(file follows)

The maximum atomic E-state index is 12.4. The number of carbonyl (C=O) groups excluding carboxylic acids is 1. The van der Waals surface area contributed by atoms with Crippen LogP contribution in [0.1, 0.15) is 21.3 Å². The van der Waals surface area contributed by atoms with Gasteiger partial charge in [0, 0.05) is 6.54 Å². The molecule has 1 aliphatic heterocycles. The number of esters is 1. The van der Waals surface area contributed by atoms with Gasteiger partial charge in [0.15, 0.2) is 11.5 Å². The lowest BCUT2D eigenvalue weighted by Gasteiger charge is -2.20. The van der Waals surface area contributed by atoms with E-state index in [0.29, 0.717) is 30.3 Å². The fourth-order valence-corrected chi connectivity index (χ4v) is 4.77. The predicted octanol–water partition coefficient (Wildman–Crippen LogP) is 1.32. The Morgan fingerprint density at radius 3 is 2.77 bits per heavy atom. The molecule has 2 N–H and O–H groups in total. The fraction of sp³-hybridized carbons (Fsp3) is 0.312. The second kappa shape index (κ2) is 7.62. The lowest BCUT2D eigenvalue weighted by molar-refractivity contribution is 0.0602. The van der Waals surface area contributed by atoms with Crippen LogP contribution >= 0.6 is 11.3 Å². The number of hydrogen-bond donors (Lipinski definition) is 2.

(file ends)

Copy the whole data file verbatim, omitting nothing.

The maximum atomic E-state index is 12.4. The number of carbonyl (C=O) groups excluding carboxylic acids is 1. The van der Waals surface area contributed by atoms with Crippen LogP contribution in [0.1, 0.15) is 21.3 Å². The van der Waals surface area contributed by atoms with Gasteiger partial charge in [0, 0.05) is 6.54 Å². The molecule has 1 aliphatic heterocycles. The number of esters is 1. The van der Waals surface area contributed by atoms with Gasteiger partial charge in [0.15, 0.2) is 11.5 Å². The lowest BCUT2D eigenvalue weighted by Gasteiger charge is -2.20. The van der Waals surface area contributed by atoms with E-state index in [0.29, 0.717) is 30.3 Å². The fourth-order valence-corrected chi connectivity index (χ4v) is 4.77. The predicted octanol–water partition coefficient (Wildman–Crippen LogP) is 1.32. The Morgan fingerprint density at radius 3 is 2.77 bits per heavy atom. The molecule has 2 N–H and O–H groups in total. The fraction of sp³-hybridized carbons (Fsp3) is 0.312. The second kappa shape index (κ2) is 7.62. The lowest BCUT2D eigenvalue weighted by molar-refractivity contribution is 0.0602. The van der Waals surface area contributed by atoms with Crippen LogP contribution >= 0.6 is 11.3 Å². The number of hydrogen-bond donors (Lipinski definition) is 2.